Object Lab: Spring 2018 Courses
Comic Lives: Graphic Novels & Dangerous Histories of the African Diaspora, Professor Rashida K. Braggs
Students investigate the graphic novel as a provocative medium for representing histories of the African diaspora. This course illustrates how the graphic novel uses word and image to deepen understandings of ethnic traumas. Glenn Ligon’s Runaways prompt discussions about the artistic function of words in Kyle Baker’s Nat Turner. Students use Thomas Nast’s sketch of the character Topsy as a model for their own designs that incorporate Harriet Beecher Stowe’s original text from Uncle Tom’s Cabin.
Ambrotypes to Instagram: Photography and the Human Portrait, Professor Catherine N. Howe
By exploring the complicated history of photographic portraiture from the early 19th century to the present, this seminar investigates the ways in which portraits can serve both private and public functions and can fashion self and group identity. Students examine these photographs as they consider themes such as memory and death, and the conflict between representing individuals and types. We also address the complicated relationship between photographer and subject, even when they are one and the same, as in the Cindy Sherman here.
Americans Abroad, Professor Soledad Fox
This course explores Americans’ experiences abroad between the end of the 19th century and the present day. We consider the relationship between American and European identities, and the gaps between cultures, expectations and reality. This selection of works shows the impact of travel on American artists during the Gilded Age. The Mary Cassatt and John La Farge paintings demonstrate French and Japanese influence, while the Williams Harnett still life combines an American newspaper and German stoneware.
Negative Affects in African American Literature, Professor Ianna Hawkins Owen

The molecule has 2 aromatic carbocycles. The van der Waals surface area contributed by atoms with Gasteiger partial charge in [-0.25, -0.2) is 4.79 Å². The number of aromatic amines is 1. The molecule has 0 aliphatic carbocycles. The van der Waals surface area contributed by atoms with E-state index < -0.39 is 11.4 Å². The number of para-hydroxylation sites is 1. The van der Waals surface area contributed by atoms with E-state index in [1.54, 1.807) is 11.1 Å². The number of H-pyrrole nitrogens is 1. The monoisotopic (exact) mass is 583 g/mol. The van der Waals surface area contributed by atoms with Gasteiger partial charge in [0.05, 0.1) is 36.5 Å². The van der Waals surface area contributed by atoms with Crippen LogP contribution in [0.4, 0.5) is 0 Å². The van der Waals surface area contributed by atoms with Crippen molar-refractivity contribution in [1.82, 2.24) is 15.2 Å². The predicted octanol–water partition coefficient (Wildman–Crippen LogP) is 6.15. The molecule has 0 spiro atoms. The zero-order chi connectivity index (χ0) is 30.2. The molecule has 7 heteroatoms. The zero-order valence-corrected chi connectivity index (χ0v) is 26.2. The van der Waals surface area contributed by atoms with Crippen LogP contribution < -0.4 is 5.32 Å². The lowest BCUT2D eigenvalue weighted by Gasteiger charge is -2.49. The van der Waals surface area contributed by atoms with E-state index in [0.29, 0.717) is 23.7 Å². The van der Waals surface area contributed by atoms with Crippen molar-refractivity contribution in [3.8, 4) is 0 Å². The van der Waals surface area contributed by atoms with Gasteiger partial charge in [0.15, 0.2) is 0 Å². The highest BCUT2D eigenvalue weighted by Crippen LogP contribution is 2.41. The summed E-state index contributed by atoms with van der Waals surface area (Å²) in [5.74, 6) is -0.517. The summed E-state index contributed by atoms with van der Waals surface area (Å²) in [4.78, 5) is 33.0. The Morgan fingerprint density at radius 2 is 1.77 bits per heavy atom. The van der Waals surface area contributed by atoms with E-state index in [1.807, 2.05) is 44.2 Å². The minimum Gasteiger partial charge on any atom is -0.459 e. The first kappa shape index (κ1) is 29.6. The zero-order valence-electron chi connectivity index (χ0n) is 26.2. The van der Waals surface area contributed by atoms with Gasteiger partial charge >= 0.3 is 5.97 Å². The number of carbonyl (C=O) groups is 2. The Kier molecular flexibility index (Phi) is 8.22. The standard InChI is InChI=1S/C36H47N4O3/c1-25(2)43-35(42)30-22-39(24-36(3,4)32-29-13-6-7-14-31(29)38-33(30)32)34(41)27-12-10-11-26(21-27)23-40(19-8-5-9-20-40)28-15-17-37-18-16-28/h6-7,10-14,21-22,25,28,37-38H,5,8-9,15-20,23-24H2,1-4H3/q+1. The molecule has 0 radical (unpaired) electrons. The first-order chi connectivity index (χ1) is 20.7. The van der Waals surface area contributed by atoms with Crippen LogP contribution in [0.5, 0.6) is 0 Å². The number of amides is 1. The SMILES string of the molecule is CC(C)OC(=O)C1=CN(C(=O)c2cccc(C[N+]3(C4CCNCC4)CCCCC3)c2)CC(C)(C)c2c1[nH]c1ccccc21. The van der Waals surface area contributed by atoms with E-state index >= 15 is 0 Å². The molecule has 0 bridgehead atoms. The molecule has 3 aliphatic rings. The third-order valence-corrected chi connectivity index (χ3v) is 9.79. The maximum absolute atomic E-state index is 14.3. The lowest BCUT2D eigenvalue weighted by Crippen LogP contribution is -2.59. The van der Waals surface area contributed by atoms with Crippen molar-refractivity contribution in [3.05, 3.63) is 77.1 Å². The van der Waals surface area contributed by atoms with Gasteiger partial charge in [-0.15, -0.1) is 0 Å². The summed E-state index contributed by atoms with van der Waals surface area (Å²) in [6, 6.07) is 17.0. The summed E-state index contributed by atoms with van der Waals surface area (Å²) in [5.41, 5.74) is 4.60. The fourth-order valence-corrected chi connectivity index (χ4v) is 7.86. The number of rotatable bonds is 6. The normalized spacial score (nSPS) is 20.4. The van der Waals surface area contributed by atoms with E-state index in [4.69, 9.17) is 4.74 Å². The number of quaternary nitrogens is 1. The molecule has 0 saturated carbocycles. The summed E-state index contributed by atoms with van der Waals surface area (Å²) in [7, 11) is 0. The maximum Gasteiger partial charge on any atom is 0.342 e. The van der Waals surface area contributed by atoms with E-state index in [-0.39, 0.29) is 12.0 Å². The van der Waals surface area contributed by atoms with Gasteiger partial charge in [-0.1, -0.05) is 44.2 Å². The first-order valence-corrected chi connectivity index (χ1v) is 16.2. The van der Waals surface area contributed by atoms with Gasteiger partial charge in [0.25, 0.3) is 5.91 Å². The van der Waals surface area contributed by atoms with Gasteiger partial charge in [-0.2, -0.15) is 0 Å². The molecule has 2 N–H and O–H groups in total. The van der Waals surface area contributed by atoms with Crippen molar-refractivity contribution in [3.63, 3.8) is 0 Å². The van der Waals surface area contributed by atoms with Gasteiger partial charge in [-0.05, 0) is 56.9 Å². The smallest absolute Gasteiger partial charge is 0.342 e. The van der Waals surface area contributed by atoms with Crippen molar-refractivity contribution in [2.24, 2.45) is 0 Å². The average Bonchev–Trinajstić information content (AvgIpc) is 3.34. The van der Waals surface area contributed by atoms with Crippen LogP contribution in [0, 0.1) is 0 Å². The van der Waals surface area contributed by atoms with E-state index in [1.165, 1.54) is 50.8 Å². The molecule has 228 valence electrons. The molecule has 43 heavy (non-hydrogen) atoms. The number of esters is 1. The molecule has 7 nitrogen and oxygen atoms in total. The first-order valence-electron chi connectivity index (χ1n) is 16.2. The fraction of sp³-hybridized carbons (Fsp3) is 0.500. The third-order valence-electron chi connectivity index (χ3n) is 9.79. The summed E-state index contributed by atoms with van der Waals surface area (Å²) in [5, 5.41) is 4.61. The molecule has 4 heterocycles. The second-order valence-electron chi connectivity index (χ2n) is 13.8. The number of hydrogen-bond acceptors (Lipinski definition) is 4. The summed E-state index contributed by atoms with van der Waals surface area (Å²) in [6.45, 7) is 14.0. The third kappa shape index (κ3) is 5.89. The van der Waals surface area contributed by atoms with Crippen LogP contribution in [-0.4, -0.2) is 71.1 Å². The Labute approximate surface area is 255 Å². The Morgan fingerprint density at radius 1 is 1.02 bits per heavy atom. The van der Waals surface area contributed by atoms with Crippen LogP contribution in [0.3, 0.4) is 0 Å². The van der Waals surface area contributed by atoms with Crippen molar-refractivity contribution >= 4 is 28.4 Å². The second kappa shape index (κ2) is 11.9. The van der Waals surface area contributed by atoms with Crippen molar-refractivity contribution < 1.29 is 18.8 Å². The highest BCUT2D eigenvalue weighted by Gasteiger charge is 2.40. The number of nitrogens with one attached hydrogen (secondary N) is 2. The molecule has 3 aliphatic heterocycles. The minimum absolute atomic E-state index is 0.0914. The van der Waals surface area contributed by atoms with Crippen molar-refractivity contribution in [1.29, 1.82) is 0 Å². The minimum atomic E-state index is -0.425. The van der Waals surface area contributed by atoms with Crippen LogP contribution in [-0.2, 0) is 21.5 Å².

This seminar discusses the mixture of contradictory “bad” feelings that burden the individual and the collective. Using critical theories of blackness, gender, and sexuality, we think about the recitation of negative expressions including violence, anxiety, grief, and silence. Looking at examples of African American literature and art, students examine how black subjects creatively negotiate these affects. Students spend significant time with Kara Walker’s watercolor, generating their own critical reflections and interpretations and also considering how the use of watercolor drives interpretations of the work.
Kara Walker (American, b. 1969), Mase n’ Dixon from the series Negress Notes (Slavery Reparations Act), 2003. Watercolor, 7 x 10 1/4 in. Museum purchase, Kathryn Hurd Fund, M.2003.1.A
Mastering GIS, Professor José Constantine
This course uses the computer system Geographic Information Systems (GIS), which displays data related to positions on Earth’s surface to help solve environmental problems. Students use the landscapes here to consider the impact of visual choices and the manipulation of data, underscoring that science is not always objective. From the use of scale by Lordy Rodriguez to the use of color and perspective by Abraham M. Atlas, students apply their observations of visual art to their own GIS models.